Of all the guys I’ve interviewed, I probably have the most history with Landon Conrad. No (sigh), not that kind of history. I first tracked down the Falcon porn star a few months back to ask for an interview. He wrote back, “Sure,” before adding “Please, no overtly sexual questions.” So what was I going to ask a man who has sex for a living, his thoughts on the Nicollette Sheridan “Desperate Housewives” lawsuit?
The star also wanted the interview to be conducted via email (I’ve never agreed to that with anyone), and I told him I needed Skype verification; I’d contacted him directly, not through a Falcon representative. Gee, I wonder how many of those requests he gets every day.
I never heard from him again.
Landon and I finally hooked up (once again, not that way), after a mutual friend emailed both of us about the veracity of the other. The “overtly sexual questions” was the first topic on his mind, and for reasons that hadn’t entered my ego-bruised brain.
“I think I’m going to quit if I get into another relationship,” says Conrad, who segued into his recent breakup, and the Porn Effect. “It was a huge part of it. People say it’s okay; they want to be supportive of their partners even if it’s not.”
Turns out, Conrad’s split (they were together five years) hit right when I’d emailed him, and he wasn’t thrilled with having to bare it all off-camera. “Some guy asked me how many times I douche a day,” says Conrad. “I’m not going to answer that. There’s a right time and a right place. When you’re out with your partner, it’s not the right time.”
Landon Conrad, I soon realized, is 34 years old, single, gay, living in Los Angeles, an object of sexual fantasies, and, like many of us, alone. When he signed with Falcon two years ago, he was still with his ex, so he’s just now learning about the dating scene when everyone else has seen it all.
“It’s presenting new obstacles, I guess, or challenges,” says Conrad, in a quiet, kick-back voice that neither suggests pomposity nor begs for likeability. “Sometimes guys want to fulfill a fantasy. They want to sleep with you, but not get involved with you.”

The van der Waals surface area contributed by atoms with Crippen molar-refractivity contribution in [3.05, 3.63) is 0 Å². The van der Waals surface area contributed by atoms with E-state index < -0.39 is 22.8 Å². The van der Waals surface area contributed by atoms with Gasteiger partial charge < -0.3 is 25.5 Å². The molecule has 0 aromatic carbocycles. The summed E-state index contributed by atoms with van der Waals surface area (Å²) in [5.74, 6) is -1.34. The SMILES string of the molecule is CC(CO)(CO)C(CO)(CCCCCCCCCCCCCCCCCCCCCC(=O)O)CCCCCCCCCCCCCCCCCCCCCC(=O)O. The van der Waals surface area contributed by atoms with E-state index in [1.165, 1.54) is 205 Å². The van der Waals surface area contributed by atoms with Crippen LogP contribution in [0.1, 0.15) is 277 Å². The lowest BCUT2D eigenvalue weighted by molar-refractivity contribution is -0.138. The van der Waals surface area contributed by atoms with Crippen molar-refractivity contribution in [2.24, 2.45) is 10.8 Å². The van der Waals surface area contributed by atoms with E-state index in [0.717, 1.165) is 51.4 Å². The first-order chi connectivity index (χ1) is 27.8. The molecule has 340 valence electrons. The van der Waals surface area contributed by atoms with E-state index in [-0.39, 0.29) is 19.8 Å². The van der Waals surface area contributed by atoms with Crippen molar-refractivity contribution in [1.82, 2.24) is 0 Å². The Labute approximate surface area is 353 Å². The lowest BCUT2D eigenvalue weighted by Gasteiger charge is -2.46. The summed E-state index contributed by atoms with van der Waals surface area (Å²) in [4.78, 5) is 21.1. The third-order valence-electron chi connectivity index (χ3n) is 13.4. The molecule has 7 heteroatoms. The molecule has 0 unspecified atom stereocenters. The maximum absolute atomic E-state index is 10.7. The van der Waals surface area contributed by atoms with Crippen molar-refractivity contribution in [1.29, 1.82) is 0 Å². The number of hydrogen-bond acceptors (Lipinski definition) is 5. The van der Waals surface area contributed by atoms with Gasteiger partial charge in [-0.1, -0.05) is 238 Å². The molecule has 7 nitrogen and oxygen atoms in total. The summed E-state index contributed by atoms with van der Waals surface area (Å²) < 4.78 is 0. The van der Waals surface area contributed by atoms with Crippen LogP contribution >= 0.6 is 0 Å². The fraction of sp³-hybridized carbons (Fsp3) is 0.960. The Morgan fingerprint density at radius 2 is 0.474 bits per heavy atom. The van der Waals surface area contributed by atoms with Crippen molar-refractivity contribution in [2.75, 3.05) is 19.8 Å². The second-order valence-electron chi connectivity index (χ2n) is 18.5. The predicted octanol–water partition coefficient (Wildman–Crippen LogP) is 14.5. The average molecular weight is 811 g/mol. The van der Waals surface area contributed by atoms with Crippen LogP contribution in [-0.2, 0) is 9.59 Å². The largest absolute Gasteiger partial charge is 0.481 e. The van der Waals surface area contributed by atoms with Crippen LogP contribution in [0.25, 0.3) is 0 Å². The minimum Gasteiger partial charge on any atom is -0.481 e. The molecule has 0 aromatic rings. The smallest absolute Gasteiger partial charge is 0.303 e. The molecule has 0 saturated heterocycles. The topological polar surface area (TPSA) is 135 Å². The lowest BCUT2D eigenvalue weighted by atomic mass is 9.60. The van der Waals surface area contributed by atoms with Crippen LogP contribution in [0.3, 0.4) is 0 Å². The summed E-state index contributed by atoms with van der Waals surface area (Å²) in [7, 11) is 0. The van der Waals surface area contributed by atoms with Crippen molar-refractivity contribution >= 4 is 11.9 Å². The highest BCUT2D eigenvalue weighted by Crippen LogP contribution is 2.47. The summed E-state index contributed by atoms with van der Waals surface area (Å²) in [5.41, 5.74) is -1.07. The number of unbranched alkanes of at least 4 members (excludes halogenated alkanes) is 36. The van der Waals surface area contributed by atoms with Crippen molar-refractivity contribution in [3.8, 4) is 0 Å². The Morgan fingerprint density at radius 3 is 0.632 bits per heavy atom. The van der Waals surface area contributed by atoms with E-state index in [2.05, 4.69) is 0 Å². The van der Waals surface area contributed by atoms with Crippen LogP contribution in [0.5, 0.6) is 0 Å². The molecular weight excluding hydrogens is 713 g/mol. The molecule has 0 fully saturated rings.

Before you say, “What did you expect?” Conrad addresses the question first. “I don’t know that I blame them. I might be the same way.”
“Oh, God, I don’t know” is Conrad’s answer to where he meets men, before adding, reluctantly, Weho, Facebook, and Grindr to the list. “I want them to find out the real me before anything. When they don’t know what I do and I tell them, they want to Google and find out everything about me.”
What Google probably won’t reveal is that Conrad’s job, to some extent, is even more dependent on body image than a mainstream model. After all, those photos usually stop at the swimsuit, and you can’t Photoshop a flip-fuck.
“You never feel like you have a break to not care about how you look,” says Conrad. “I’m fine with the gym, but my diet is hard. Everytime you eat you have guilt over it. I like McDonald’s and chocolate cake and ice cream. But I’ll say ‘Oh, fuck, I shouldn’t be eating this; I have a shoot in a week.”
I didn’t want to, well, probe much further on the private stuff, so I told Conrad that the first time I saw a photograph of him, his chiseled jaw, blue eyes, and James Dean coif made me assume he was Hollywood’s latest heartthrob.
“I’ve been hearing that a lot now,” Conrad says, sounding surprised to hear it again. “I never thought of myself like that; an actor. Maybe I didn’t have the ambition I needed to pursue that, or maybe I didn’t think it was really possible. Now I’m, like, ‘Shit, maybe I should have tried.’ ‘Cause now it’s not really a possibility.”